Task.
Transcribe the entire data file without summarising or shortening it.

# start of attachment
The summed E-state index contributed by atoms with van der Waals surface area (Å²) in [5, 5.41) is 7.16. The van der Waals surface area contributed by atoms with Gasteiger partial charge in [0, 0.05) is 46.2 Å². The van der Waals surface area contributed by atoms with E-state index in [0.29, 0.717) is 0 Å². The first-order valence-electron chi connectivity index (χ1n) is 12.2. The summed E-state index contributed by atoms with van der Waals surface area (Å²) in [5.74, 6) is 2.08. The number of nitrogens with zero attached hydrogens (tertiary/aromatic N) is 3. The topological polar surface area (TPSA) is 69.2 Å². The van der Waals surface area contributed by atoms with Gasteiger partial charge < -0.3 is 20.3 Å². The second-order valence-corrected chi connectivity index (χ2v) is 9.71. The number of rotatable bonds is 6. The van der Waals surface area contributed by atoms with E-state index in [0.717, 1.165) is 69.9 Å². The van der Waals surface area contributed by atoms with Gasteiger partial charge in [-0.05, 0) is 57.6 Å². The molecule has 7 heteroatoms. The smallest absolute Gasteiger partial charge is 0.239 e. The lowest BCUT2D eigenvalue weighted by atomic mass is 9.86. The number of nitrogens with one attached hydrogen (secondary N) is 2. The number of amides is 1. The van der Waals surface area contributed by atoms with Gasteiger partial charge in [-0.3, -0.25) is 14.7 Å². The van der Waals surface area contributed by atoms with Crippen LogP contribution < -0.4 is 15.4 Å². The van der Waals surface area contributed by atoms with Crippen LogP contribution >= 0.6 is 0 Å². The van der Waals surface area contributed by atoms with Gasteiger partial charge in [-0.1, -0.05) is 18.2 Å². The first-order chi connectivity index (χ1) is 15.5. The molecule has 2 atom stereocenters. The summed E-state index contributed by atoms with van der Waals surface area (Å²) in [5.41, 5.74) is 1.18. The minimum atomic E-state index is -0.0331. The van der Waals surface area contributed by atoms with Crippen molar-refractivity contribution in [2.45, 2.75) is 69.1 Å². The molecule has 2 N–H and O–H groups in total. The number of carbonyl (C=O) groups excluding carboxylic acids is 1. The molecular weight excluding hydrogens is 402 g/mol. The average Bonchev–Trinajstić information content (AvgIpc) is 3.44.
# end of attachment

The summed E-state index contributed by atoms with van der Waals surface area (Å²) in [5, 5.41) is 7.16. The van der Waals surface area contributed by atoms with Gasteiger partial charge in [0, 0.05) is 46.2 Å². The van der Waals surface area contributed by atoms with E-state index in [0.29, 0.717) is 0 Å². The first-order valence-electron chi connectivity index (χ1n) is 12.2. The summed E-state index contributed by atoms with van der Waals surface area (Å²) in [5.74, 6) is 2.08. The number of nitrogens with zero attached hydrogens (tertiary/aromatic N) is 3. The topological polar surface area (TPSA) is 69.2 Å². The van der Waals surface area contributed by atoms with Gasteiger partial charge < -0.3 is 20.3 Å². The second-order valence-corrected chi connectivity index (χ2v) is 9.71. The number of rotatable bonds is 6. The van der Waals surface area contributed by atoms with E-state index in [0.717, 1.165) is 69.9 Å². The van der Waals surface area contributed by atoms with Gasteiger partial charge in [-0.05, 0) is 57.6 Å². The molecule has 7 heteroatoms. The smallest absolute Gasteiger partial charge is 0.239 e. The lowest BCUT2D eigenvalue weighted by atomic mass is 9.86. The number of nitrogens with one attached hydrogen (secondary N) is 2. The number of amides is 1. The van der Waals surface area contributed by atoms with Gasteiger partial charge in [-0.3, -0.25) is 14.7 Å². The van der Waals surface area contributed by atoms with Crippen LogP contribution < -0.4 is 15.4 Å². The van der Waals surface area contributed by atoms with Crippen LogP contribution >= 0.6 is 0 Å². The van der Waals surface area contributed by atoms with Gasteiger partial charge in [-0.1, -0.05) is 18.2 Å². The first-order chi connectivity index (χ1) is 15.5. The molecule has 2 atom stereocenters. The summed E-state index contributed by atoms with van der Waals surface area (Å²) in [5.41, 5.74) is 1.18. The minimum atomic E-state index is -0.0331. The van der Waals surface area contributed by atoms with Crippen molar-refractivity contribution in [2.45, 2.75) is 69.1 Å². The molecule has 2 N–H and O–H groups in total. The number of carbonyl (C=O) groups excluding carboxylic acids is 1. The molecular weight excluding hydrogens is 402 g/mol. The average Bonchev–Trinajstić information content (AvgIpc) is 3.44.